After posting a surplus of 776,000 ounces in 2022, platinum began to reverse course in 2023 on the back of strong demand and decreased supply, ultimately losing 9.43 percent from the start of the year to close with a price of US$987.25.
At the start of the year, the World Platinum Investment Council (WPIC) expected the precious metal to slip into a 2023 deficit of around 556,000 ounces based on increasing demand from the auto manufacturing sector and strong imports from China.
Platinum has been widely used in the production of catalytic converters since they were mandated for all cars in 1975 in the United States and 1993 in the European Union and United Kingdom. These contain one or more of the platinum-group metals (PGMs) platinum, palladium and rhodium, which act as catalysts to break down harmful emissions, and separate nitrogen from oxygen in nitrogen oxide molecules.
The metal is also being increasingly used in the production of green hydrogen, which is hydrogen produced from renewable sources as opposed to fossil fuels. PGMs are used to create proton exchange membranes as a catalyst to separate hydrogen and oxygen from water molecules.
Hydrogen technologies already have more than US$570 billion in announced investments through 2030. If the sector realizes its potential, it represents significant demand growth for PGMs in the medium- to long-term.
Additionally, platinum has considerable demand for investment, in part due a precious metal and is used by investors as a haven similar to silver and gold.
How did platinum perform in 2023?
In its most recent quarterly report, released in November 2023, the WPIC revised its deficit expectation for 2023 to a shortfall of 1,071,000 ounces, nearly twice its initial one of 556,000. This was driven by both lower supply and heightened demand.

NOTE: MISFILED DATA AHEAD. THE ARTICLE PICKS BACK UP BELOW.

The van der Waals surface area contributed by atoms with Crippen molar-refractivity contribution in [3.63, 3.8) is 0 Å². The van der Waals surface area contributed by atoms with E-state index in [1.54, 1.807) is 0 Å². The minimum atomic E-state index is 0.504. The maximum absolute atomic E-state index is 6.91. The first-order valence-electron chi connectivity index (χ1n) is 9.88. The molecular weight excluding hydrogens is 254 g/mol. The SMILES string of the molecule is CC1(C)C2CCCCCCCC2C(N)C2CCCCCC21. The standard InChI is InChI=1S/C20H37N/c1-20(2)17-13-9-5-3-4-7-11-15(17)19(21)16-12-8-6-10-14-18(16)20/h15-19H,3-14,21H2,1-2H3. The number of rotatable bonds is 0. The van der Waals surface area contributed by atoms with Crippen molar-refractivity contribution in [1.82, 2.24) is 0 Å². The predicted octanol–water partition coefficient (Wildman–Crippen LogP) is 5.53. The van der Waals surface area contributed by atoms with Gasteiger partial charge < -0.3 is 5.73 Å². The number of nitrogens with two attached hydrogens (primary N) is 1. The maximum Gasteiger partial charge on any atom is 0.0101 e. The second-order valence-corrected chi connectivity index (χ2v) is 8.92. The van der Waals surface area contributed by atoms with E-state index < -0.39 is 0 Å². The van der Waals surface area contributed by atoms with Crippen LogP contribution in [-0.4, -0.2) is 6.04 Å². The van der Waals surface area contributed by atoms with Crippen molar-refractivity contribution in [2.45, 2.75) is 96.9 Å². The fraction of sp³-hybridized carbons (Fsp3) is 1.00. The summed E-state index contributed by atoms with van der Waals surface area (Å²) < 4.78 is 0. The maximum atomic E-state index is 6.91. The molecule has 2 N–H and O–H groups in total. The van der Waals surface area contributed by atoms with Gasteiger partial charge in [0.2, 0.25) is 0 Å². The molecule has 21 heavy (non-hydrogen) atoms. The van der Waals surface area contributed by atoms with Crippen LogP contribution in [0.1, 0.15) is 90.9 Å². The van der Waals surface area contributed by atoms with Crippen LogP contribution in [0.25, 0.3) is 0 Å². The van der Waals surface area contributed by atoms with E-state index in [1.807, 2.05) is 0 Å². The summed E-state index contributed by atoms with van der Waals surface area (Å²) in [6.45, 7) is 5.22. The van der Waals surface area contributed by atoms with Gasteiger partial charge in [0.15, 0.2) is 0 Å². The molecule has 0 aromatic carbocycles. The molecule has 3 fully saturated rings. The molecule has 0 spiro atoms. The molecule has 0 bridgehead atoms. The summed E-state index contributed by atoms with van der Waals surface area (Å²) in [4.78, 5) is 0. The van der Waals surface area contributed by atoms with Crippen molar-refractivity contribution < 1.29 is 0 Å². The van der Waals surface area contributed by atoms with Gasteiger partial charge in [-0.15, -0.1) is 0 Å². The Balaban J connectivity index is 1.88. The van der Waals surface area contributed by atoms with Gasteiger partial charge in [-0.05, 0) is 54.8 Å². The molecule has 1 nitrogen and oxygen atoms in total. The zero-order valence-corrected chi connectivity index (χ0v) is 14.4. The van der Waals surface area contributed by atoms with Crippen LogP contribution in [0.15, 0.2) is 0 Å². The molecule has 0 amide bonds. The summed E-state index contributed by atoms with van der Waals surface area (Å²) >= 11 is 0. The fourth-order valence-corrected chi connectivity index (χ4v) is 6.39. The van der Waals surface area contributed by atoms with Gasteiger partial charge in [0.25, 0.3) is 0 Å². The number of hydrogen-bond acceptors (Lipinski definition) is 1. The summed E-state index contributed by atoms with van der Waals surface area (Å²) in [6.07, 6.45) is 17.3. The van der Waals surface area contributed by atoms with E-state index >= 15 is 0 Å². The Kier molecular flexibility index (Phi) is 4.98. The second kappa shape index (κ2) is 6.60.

On the supply side, 4,046,000 ounces of platinum were produced globally from Q1 to Q3 of last year, down 2.63 percent year-on-year. The majority of platinum production comes from South Africa, where mines continued to face electricity problems at the start of the year, leading to significant production deficits year-over-year in Q1 and Q2. Data from the WPIC indicates that over the first three quarters of 2023, South African platinum output came to a total of 2,789,173 ounces, a decrease of 6.53 percent — or 194,844 ounces — compared to the equivalent period in 2022.
Production in the country improved slightly over the course of 2023, and Q3 2023 production was up by 19,000 ounces compared to Q3 2022, marking the first quarter to see a year-over-year production increase since Q4 2021. The WPIC notes that the increase was the result of better management of load curtailment and less downstream processing capacity downtime.
Platinum price from January 1, 2023, to December 31, 2023.
Chart via TradingEconomics.
Russia, Zimbabwe and North America also produce significant amounts of the metal, and all three saw production increases compared to 2022, partially offsetting South Africa’s losses. Russia’s platinum production increased 6.96 percent to 537,739 ounces due to deferred downstream maintenance, Zimbabwe’s output was up 3.82 percent to 370,467 ounces and North America’s output increased 3.76 percent to 204,740 ounces. The three regions combined for an additional 56,038 ounces.
Supply was also impacted by a 12.98 percent decrease in recycled platinum, which came to 1,094,000 ounces in the first nine months of 2023, down from 1,257,000 ounces in 2022.
This overall decrease in platinum supply has been set against a backdrop of increasing demand, which came in at 6,077,500 ounces in the first nine months of 2023 compared to 4,767,000 in 2022.